Many people have been calling our office to ask "when is the last day I can file an H-1B?" The US Citizenship and Immigration Service (USCIS) has clarified how they will determine the "last receipt date" for an H-1B. Initially, the USCIS stated that if a sufficient number of applications were received during the first 2 days of April, USCIS would conduct a random lottery of all H-1B applications filed in the first 5 business days of April, that critical date being April 7, 2009. USCIS was to include all applications filed on or before April 7, 2009 in a random lottery selection process.
However, the USCIS did not receive enough cases to fill the regular H-1B quota by the end of the day on April 7. Therefore H-1B applications are still acceptable until USCIS determines when will be the final date for filing applications. This date is called the "last receipt date."
USCIS does not announce the "last receipt date" in advance. Instead, USCIS will announce the "last receipt date" after the date passes. Then USCIS will conduct a random lottery of all those cases received on that date.
To ensure your chances of having your H-1B application considered, you should file your H-1B case immediately. If your case is received on the "last receipt date," your case will be entered into a lottery for random selection with all the other cases received on the same "last receipt date." If your case has already been filed, congratulations. Now all you have to do is make sure it gets approved.
If you have a last-minute H-1B application to file, hire an immigration visa attorney to help you submit immediately. Each day counts.
The nonimmigrant visa (B-1 / B-2) rules for HIV-positive people who want to visit the USA have been issued by the US Department of State (DOS). Los Angeles-based immigration law firm Fong & Chun counsels and represents many HIV-positive persons, and unfortunately, the new nonimmigrant HIV Waiver Authorization puts HIV-positive people in a difficult position.
US immigration law denies entry to the USA to aliens who are HIV-positive. For nonimmigrants who wish to come to the USA as business or touristic visitors, the procedure has been to apply for a waiver under Immigration and Nationality Act (INA) sec. 212(d)(3)(A)(i). This waiver procedure is expensive, time-consuming, and exposes the applicant to possible arbitrary, capricious, or AIDS-phobic decisions of some adjudicating officers.
DOS has put into effect a procedure where the visa officer now has the authority to grant otherwise-visa-qualified HIV-positive applicants a B-1 / B-2 visitor visa, provided the alien signs a declaration (DS-5512) that:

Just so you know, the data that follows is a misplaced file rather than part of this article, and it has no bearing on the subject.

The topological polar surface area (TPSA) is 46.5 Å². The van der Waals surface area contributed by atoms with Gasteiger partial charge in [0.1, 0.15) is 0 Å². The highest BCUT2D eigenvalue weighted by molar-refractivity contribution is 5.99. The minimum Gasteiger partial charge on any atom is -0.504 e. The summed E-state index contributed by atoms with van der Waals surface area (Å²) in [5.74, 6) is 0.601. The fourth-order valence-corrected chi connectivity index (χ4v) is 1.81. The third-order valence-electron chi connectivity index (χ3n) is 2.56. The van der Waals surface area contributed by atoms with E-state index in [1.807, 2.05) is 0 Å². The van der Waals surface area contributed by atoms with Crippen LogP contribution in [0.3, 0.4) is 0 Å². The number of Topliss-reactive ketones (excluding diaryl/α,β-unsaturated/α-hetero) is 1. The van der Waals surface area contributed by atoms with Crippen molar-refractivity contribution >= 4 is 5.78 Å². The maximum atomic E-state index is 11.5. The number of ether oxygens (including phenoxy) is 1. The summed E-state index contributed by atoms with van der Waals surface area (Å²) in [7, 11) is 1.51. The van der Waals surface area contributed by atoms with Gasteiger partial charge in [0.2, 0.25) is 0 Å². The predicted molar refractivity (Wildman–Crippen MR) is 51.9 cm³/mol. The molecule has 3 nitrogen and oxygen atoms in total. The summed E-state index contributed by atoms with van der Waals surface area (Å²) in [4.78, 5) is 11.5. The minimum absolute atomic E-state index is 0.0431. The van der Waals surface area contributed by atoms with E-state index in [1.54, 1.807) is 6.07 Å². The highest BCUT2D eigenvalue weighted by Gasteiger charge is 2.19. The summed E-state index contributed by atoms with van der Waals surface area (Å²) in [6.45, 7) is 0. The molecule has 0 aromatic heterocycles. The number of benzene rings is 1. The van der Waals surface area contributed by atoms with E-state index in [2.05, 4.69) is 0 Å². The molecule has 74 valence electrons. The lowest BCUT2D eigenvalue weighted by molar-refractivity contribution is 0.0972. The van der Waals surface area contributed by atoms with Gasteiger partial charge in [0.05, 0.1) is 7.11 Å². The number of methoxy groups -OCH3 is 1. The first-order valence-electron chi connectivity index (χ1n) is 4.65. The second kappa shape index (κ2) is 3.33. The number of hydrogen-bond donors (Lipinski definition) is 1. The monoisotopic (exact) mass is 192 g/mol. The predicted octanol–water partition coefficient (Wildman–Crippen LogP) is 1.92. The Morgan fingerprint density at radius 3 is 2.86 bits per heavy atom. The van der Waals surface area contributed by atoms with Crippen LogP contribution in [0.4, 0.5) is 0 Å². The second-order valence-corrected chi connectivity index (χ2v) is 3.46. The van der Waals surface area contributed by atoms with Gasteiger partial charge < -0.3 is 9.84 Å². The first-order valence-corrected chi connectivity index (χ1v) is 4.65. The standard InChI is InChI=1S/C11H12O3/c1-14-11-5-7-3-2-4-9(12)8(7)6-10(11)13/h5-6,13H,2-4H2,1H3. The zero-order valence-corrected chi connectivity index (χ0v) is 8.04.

(1) admits that s/he is HIV-positive;
(2) s/he does not currently exhibit symptoms indicative of an "active, contagious" opportunistic infection;
(3) s/he knows and has been counseled on the nature, severity, and communicability of the medical condition;
(4) s/he is a minimal risk to public health to, and is unlikely to transmit HIV to any other person in, the United States;
(5) s/he has an adequate supply of HIV meds for the anticipated stay and has sufficient assets, such as insurance that is accepted in the United States, to cover any medical care in the United States;
(6) s/he will not create any cost to the United States, or a State or local government or agency, without prior written consent of the agency;
(7) s/he is coming to visit the USA for touristic or business-visitor purposes only;
(8) that no single admission to the US will exceed thirty (30) days;
(9) s/he is not subject to any other grounds of admissibility to the USA;
(10) s/he admits and acknowledges that s/he cannot be admitted under the Visa Waiver Program (VWP);
(11) s/he acknowledges that any failure to meet with ALL the conditions relating to the visa and to admission to the USA will make him/her ineligible for future authorization under this new provision; and
(12) if s/he is admitted to the USA using this waiver procedure, s/he waives any chance to apply for an extension of stay, a change of status, or adjustment of status. (An exception is made for applications for asylum.)
Although this procedure is more streamlined than the prior waiver, it puts the applicant in the position of signing a declaration -- admitting or acknowledging a great many facts -- which will stay on record with the US government. The declaration includes statements which could subject the applicant to difficulties, even persecution, in his/her own country.
Anyone thinking of signing the DS-5512 declaration to get a B-1 or B-2 visitor visa should consult experienced and HIV-sensitive counsel to discuss the ramifications. --jcf